Interesting point, Nic. How to define a ‘professional’ life model? There’s no training. How I behave in the life room is instinctive: I have decided what is appropriate behaviour. Others might decide differently. Maybe ‘professional’ can only be defined as – ‘this is the main way I earn my crust’.
    Reply
    5. Cal Wallace says:
    May 12, 2012 at 11:43 am
    I’m not an artist and have never drawn a nude model. I admire and adore the female form, though I have to be truthful and admit that I’m seeing it from an erotic viewpoint. I expect if I was to draw a naked woman I would probably find it either exciting – if I was attracted to her.
    As for the direct stare – I’ve seen some work (Rijksmuseum, Amsterdam) from the Dutch masters, where the eyes follow you across the room – surely those models had to be looking at the artist? There must be occasions when the model is required to maintain eye contact, so the artist must be able remain objective.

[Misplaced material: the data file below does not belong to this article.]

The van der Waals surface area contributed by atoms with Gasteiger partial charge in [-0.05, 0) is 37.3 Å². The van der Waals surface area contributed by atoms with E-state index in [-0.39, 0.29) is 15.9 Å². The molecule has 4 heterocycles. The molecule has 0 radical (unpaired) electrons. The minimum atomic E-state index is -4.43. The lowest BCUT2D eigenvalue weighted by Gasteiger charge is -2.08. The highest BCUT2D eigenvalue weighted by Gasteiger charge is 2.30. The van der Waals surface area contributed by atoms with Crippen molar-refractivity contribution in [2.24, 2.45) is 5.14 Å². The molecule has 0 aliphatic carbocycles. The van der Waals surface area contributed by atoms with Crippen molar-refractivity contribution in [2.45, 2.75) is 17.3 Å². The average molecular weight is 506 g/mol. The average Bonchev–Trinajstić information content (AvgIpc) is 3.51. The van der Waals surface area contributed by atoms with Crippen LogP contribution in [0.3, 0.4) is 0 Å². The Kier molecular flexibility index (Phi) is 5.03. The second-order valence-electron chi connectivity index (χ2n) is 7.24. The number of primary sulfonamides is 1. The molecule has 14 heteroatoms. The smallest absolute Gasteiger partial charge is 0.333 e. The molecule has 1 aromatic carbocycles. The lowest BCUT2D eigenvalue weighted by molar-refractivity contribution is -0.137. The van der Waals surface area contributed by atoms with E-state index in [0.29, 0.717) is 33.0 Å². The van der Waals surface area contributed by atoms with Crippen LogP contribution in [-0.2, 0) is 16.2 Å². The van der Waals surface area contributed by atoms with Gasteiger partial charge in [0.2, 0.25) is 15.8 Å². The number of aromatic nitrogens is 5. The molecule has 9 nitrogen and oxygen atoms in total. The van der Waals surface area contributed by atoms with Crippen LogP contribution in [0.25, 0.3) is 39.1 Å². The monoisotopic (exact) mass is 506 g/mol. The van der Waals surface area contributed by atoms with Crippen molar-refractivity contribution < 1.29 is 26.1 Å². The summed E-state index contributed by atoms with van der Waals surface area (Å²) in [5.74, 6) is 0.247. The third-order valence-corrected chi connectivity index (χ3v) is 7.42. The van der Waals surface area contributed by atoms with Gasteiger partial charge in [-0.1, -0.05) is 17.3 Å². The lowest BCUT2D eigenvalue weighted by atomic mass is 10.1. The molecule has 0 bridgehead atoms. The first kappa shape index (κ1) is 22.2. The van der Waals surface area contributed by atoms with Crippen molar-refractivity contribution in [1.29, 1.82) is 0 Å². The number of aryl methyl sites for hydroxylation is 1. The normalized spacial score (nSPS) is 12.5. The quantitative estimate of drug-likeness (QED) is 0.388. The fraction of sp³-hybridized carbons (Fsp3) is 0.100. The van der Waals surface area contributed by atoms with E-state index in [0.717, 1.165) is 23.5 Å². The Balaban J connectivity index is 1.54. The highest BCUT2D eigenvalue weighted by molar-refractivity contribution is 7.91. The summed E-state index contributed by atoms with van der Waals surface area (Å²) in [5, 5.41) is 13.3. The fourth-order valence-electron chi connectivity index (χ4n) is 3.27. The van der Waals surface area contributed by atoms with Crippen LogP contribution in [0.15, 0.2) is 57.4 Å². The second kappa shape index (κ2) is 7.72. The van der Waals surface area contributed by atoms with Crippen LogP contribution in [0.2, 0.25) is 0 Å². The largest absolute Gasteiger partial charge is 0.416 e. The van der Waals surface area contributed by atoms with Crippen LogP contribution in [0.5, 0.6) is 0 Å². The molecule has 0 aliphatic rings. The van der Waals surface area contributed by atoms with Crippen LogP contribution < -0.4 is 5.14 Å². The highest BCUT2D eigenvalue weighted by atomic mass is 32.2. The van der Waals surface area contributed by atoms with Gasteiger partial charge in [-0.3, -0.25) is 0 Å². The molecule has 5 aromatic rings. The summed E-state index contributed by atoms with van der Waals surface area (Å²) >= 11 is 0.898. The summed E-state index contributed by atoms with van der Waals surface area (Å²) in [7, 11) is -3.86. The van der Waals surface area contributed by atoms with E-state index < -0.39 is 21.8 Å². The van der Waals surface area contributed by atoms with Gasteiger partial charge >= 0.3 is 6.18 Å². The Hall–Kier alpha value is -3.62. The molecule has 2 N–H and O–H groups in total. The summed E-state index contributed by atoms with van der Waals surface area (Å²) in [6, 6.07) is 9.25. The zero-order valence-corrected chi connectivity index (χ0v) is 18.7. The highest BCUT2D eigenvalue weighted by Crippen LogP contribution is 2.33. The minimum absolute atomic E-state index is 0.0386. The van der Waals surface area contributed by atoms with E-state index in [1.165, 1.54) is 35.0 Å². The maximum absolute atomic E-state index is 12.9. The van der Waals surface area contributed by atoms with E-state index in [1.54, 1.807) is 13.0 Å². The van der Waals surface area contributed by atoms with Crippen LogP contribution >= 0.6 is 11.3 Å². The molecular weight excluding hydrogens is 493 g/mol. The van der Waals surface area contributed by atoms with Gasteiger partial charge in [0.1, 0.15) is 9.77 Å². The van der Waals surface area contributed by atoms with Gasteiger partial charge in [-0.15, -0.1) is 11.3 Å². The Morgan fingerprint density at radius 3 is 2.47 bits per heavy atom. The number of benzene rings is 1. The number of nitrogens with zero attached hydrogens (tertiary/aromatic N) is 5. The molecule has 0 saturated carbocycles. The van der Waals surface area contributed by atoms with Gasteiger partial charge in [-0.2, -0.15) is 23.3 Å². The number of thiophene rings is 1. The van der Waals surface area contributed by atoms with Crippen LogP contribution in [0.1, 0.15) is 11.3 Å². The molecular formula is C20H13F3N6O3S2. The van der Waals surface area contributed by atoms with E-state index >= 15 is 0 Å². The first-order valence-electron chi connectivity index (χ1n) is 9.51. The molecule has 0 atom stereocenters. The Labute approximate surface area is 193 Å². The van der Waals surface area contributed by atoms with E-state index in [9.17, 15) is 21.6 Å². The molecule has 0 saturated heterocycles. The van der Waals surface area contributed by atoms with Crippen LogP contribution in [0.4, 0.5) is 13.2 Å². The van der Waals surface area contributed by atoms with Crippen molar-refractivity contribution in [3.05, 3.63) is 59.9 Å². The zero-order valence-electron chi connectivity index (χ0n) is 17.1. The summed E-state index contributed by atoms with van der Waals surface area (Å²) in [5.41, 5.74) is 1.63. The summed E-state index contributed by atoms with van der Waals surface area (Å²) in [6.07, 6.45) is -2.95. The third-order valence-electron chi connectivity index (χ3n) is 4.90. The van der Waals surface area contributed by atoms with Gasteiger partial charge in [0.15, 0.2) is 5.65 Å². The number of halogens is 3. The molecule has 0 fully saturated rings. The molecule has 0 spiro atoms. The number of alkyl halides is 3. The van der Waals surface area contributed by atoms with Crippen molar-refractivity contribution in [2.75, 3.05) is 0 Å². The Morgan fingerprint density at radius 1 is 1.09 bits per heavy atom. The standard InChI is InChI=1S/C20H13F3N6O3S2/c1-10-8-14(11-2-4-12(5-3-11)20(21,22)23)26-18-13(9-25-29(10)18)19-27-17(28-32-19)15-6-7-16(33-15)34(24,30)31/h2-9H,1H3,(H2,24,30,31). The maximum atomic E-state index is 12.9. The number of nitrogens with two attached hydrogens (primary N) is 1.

Reply
    6. SUKI says:
    May 12, 2012 at 12:14 pm
    Why are no women chipping in to this discussion? Does drawing naked bodies only throw up issues for men? Does your sexual preference (whichever gender you are) always shape your experience of drawing from life? I suppose I mean, do you draw differently if you are drawing a body you are attracted to? We are now circling the taboo subject…
    Reply
    7. marilyn brophy says:
    May 13, 2012 at 10:46 am